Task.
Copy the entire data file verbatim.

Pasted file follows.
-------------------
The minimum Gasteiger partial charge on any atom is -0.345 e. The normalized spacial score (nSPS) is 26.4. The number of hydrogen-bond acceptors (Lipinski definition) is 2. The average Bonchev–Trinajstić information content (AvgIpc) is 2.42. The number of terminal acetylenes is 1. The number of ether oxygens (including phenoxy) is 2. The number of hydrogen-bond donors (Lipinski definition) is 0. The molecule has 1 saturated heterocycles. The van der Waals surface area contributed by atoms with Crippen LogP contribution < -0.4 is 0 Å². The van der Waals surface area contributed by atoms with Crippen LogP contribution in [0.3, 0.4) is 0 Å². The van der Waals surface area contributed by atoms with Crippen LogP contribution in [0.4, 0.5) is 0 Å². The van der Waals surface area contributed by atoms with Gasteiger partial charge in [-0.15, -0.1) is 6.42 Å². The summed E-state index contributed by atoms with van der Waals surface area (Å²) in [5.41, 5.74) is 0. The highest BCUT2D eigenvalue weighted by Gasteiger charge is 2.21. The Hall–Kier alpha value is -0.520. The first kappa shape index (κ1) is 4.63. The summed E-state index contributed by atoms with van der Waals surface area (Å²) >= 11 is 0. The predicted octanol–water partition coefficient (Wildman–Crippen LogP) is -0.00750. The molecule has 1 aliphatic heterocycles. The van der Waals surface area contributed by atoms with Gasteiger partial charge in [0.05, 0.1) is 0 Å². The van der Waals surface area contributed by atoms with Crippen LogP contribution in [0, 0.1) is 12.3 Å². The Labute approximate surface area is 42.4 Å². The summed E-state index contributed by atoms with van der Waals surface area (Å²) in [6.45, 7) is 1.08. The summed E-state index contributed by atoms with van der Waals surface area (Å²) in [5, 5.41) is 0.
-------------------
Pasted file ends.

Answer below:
The minimum Gasteiger partial charge on any atom is -0.345 e. The normalized spacial score (nSPS) is 26.4. The number of hydrogen-bond acceptors (Lipinski definition) is 2. The average Bonchev–Trinajstić information content (AvgIpc) is 2.42. The number of terminal acetylenes is 1. The number of ether oxygens (including phenoxy) is 2. The number of hydrogen-bond donors (Lipinski definition) is 0. The molecule has 1 saturated heterocycles. The van der Waals surface area contributed by atoms with Crippen LogP contribution < -0.4 is 0 Å². The van der Waals surface area contributed by atoms with Crippen LogP contribution in [0.3, 0.4) is 0 Å². The van der Waals surface area contributed by atoms with Crippen LogP contribution in [0.4, 0.5) is 0 Å². The van der Waals surface area contributed by atoms with Gasteiger partial charge in [-0.15, -0.1) is 6.42 Å². The summed E-state index contributed by atoms with van der Waals surface area (Å²) in [5.41, 5.74) is 0. The highest BCUT2D eigenvalue weighted by Gasteiger charge is 2.21. The Hall–Kier alpha value is -0.520. The first kappa shape index (κ1) is 4.63. The summed E-state index contributed by atoms with van der Waals surface area (Å²) >= 11 is 0. The predicted octanol–water partition coefficient (Wildman–Crippen LogP) is -0.00750. The molecule has 1 aliphatic heterocycles. The van der Waals surface area contributed by atoms with Gasteiger partial charge in [0.05, 0.1) is 0 Å². The van der Waals surface area contributed by atoms with Crippen LogP contribution in [0, 0.1) is 12.3 Å². The Labute approximate surface area is 42.4 Å². The summed E-state index contributed by atoms with van der Waals surface area (Å²) in [6.45, 7) is 1.08. The summed E-state index contributed by atoms with van der Waals surface area (Å²) in [5, 5.41) is 0.